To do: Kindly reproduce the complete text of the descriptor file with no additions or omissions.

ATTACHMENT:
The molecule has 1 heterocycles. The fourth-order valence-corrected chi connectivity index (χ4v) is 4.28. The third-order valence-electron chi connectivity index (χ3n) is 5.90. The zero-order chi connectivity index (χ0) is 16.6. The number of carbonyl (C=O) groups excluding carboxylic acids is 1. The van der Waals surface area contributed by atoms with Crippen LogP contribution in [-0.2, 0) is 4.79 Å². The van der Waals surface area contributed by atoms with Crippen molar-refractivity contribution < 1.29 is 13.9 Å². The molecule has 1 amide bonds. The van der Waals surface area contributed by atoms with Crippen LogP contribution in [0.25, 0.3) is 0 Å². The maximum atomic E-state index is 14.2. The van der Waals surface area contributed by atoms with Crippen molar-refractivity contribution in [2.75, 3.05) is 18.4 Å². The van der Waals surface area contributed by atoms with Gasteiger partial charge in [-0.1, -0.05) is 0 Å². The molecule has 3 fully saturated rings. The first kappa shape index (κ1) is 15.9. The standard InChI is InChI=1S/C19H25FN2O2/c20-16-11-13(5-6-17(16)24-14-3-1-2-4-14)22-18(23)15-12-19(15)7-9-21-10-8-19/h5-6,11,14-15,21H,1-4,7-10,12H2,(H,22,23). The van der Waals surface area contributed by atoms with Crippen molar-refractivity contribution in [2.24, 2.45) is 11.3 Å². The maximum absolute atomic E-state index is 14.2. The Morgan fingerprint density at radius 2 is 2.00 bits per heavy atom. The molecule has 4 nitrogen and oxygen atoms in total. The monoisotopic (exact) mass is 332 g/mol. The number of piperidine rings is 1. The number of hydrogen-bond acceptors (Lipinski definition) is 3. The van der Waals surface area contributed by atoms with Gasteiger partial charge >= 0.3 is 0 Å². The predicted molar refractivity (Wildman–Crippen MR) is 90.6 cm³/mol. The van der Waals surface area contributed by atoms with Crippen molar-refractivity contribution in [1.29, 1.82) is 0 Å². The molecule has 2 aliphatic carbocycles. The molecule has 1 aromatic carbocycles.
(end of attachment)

The molecule has 1 heterocycles. The fourth-order valence-corrected chi connectivity index (χ4v) is 4.28. The third-order valence-electron chi connectivity index (χ3n) is 5.90. The zero-order chi connectivity index (χ0) is 16.6. The number of carbonyl (C=O) groups excluding carboxylic acids is 1. The van der Waals surface area contributed by atoms with Crippen LogP contribution in [-0.2, 0) is 4.79 Å². The van der Waals surface area contributed by atoms with Crippen molar-refractivity contribution < 1.29 is 13.9 Å². The molecule has 1 amide bonds. The van der Waals surface area contributed by atoms with Crippen LogP contribution in [0.25, 0.3) is 0 Å². The maximum atomic E-state index is 14.2. The van der Waals surface area contributed by atoms with Crippen molar-refractivity contribution in [2.75, 3.05) is 18.4 Å². The van der Waals surface area contributed by atoms with Gasteiger partial charge in [-0.1, -0.05) is 0 Å². The molecule has 3 fully saturated rings. The first kappa shape index (κ1) is 15.9. The standard InChI is InChI=1S/C19H25FN2O2/c20-16-11-13(5-6-17(16)24-14-3-1-2-4-14)22-18(23)15-12-19(15)7-9-21-10-8-19/h5-6,11,14-15,21H,1-4,7-10,12H2,(H,22,23). The van der Waals surface area contributed by atoms with Crippen molar-refractivity contribution in [2.24, 2.45) is 11.3 Å². The maximum absolute atomic E-state index is 14.2. The Morgan fingerprint density at radius 2 is 2.00 bits per heavy atom. The molecule has 4 nitrogen and oxygen atoms in total. The monoisotopic (exact) mass is 332 g/mol. The number of piperidine rings is 1. The number of hydrogen-bond acceptors (Lipinski definition) is 3. The van der Waals surface area contributed by atoms with Gasteiger partial charge >= 0.3 is 0 Å². The predicted molar refractivity (Wildman–Crippen MR) is 90.6 cm³/mol. The van der Waals surface area contributed by atoms with Crippen molar-refractivity contribution in [1.29, 1.82) is 0 Å². The molecule has 2 aliphatic carbocycles. The molecule has 1 aromatic carbocycles.